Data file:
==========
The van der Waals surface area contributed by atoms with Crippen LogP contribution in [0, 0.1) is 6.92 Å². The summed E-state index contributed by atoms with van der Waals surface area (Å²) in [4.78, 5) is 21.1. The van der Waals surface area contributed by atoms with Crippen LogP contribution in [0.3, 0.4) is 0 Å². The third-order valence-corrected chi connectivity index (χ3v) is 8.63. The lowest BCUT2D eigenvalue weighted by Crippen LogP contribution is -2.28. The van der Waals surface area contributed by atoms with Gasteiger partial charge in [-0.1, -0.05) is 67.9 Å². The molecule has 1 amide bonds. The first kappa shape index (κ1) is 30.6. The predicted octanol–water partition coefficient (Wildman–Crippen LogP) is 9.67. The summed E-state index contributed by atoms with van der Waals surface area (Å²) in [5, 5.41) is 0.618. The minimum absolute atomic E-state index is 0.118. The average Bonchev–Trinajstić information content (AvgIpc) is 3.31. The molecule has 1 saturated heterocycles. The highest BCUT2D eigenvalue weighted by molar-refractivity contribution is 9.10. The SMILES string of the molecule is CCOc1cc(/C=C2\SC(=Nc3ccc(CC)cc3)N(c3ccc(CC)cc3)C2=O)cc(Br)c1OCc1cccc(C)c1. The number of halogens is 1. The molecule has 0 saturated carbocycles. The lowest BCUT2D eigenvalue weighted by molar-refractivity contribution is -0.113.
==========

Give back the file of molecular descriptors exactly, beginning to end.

The van der Waals surface area contributed by atoms with Crippen LogP contribution in [0, 0.1) is 6.92 Å². The summed E-state index contributed by atoms with van der Waals surface area (Å²) in [4.78, 5) is 21.1. The van der Waals surface area contributed by atoms with Crippen LogP contribution in [0.3, 0.4) is 0 Å². The third-order valence-corrected chi connectivity index (χ3v) is 8.63. The lowest BCUT2D eigenvalue weighted by Crippen LogP contribution is -2.28. The van der Waals surface area contributed by atoms with Gasteiger partial charge in [-0.1, -0.05) is 67.9 Å². The molecule has 1 amide bonds. The first kappa shape index (κ1) is 30.6. The predicted octanol–water partition coefficient (Wildman–Crippen LogP) is 9.67. The summed E-state index contributed by atoms with van der Waals surface area (Å²) in [5, 5.41) is 0.618. The minimum absolute atomic E-state index is 0.118. The average Bonchev–Trinajstić information content (AvgIpc) is 3.31. The molecule has 1 saturated heterocycles. The highest BCUT2D eigenvalue weighted by molar-refractivity contribution is 9.10. The SMILES string of the molecule is CCOc1cc(/C=C2\SC(=Nc3ccc(CC)cc3)N(c3ccc(CC)cc3)C2=O)cc(Br)c1OCc1cccc(C)c1. The number of halogens is 1. The molecule has 0 saturated carbocycles. The lowest BCUT2D eigenvalue weighted by molar-refractivity contribution is -0.113.